Technology: Huawei employees reportedly caught helping African governments spy on opposition - PressFrom - US
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TechnologyHuawei employees reportedly caught helping African governments spy on opposition

05:35  15 august  2019
05:35  15 august  2019 Source:   bgr.com

Huawei will reportedly release a phone with its own OS this year

Huawei will reportedly release a phone with its own OS this year According to a report by Chinese media site the company might release a phone running the HongMeng OS by the end of the year. © Provided by The Next WebThe report suggests the mid-range device might be priced around 2000 Yuan ($288). Its aim is to attract developers and users to to join the ecosystem, which is being built to rival Google’s Android OS. require(["medianetNativeAdOnArticle"], function (medianetNativeAdOnArticle) { medianetNativeAdOnArticle.

The paper is reporting that technicians working for Huawei helped members of government in Uganda and Zambia spy on political opponents. A representative for Zambia’s ruling party confirmed with the paper that Huawei technicians have helped in the fight against news sites with opposing stances in

Huawei employees intercepted encrypted messages to help African governments spy on political opponents, says WSJ. In two separate cases in Uganda and Zambia, the Journal found that Huawei employees used its technology to aid domestic spying on behalf of governments in those countries.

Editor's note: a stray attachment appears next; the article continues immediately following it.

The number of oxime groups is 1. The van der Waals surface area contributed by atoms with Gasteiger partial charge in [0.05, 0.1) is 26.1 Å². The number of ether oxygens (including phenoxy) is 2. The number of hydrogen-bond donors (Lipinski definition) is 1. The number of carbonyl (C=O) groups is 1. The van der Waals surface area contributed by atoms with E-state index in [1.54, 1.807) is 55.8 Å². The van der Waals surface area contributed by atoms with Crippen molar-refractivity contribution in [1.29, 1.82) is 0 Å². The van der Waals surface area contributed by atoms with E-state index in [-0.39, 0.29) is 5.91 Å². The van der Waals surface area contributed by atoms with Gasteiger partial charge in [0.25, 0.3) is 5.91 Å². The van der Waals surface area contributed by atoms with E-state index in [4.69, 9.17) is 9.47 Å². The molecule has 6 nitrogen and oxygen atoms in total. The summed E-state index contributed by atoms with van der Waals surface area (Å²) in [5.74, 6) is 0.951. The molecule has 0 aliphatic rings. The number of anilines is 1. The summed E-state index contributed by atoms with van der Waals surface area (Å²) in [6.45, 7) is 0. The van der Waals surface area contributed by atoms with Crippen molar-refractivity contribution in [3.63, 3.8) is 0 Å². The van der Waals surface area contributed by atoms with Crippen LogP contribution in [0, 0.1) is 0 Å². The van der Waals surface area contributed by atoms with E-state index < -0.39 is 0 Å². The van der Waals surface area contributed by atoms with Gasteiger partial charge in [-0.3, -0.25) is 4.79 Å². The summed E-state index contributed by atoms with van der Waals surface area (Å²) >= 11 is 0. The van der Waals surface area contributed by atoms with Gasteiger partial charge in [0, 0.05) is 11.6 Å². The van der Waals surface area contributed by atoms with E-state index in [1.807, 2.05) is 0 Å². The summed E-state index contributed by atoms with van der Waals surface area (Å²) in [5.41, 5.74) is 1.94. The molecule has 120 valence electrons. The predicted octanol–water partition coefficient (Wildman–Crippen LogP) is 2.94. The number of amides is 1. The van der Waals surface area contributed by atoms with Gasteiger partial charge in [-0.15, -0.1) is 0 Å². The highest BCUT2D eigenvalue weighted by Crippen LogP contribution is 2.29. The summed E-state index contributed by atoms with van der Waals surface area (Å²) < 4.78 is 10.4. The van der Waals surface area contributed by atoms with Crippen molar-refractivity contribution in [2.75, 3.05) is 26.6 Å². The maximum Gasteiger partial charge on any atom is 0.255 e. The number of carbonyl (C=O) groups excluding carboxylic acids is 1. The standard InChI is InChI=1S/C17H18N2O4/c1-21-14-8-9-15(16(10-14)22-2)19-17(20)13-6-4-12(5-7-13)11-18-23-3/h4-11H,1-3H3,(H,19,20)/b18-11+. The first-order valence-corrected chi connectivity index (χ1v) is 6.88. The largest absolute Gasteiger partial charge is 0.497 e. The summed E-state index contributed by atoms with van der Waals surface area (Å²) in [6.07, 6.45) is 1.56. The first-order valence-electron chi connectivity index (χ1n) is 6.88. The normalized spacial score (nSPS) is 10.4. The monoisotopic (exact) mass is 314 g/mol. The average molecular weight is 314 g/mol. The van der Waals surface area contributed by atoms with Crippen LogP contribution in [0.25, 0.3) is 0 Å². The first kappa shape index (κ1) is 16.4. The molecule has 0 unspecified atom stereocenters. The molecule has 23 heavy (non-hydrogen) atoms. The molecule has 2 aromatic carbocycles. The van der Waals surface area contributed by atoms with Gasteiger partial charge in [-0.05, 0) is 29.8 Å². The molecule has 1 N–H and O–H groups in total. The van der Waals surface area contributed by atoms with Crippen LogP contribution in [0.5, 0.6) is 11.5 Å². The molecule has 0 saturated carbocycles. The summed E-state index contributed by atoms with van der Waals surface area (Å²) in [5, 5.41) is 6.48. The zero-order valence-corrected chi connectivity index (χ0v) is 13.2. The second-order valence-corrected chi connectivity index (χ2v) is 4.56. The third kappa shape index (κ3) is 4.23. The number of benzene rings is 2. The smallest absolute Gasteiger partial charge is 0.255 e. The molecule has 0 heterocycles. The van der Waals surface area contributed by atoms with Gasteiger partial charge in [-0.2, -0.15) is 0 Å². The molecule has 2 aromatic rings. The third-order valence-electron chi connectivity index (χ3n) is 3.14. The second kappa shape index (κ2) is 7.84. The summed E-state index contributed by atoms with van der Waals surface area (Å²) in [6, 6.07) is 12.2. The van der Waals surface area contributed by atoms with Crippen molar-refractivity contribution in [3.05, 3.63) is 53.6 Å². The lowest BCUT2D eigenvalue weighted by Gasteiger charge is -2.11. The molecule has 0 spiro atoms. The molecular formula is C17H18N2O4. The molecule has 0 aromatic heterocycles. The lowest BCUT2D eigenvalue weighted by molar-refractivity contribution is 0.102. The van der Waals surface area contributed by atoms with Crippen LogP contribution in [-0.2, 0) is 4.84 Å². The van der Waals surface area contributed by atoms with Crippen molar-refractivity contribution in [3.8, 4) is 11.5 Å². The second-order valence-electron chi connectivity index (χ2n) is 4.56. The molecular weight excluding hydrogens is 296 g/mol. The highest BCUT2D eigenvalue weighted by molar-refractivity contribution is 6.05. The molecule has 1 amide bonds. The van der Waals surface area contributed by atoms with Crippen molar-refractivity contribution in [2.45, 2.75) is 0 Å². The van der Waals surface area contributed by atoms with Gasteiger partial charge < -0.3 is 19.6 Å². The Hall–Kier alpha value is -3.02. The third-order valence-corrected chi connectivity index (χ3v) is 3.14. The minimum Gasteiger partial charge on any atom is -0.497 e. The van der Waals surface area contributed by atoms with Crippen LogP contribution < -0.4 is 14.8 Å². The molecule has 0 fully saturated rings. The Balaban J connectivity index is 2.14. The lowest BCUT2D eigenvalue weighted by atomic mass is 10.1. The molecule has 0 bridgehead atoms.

Well, the US now has yet another reported case of espionage-related misdeeds it can point to as additional proof of why the Huawei ban should remain in place.

Huawei employees reportedly caught helping African governments spy on opposition© Provided by Penske Media Corporation huawei

The Chinese consumer electronics giant is under scrutiny again, this time over a Wall Street Journal report that found some of its employees helped governments in African keep tabs on political opposition using cell data to spy on their movements. Reportedly, those Huawei technicians also helped the governments track social media accounts and intercept encrypted communications.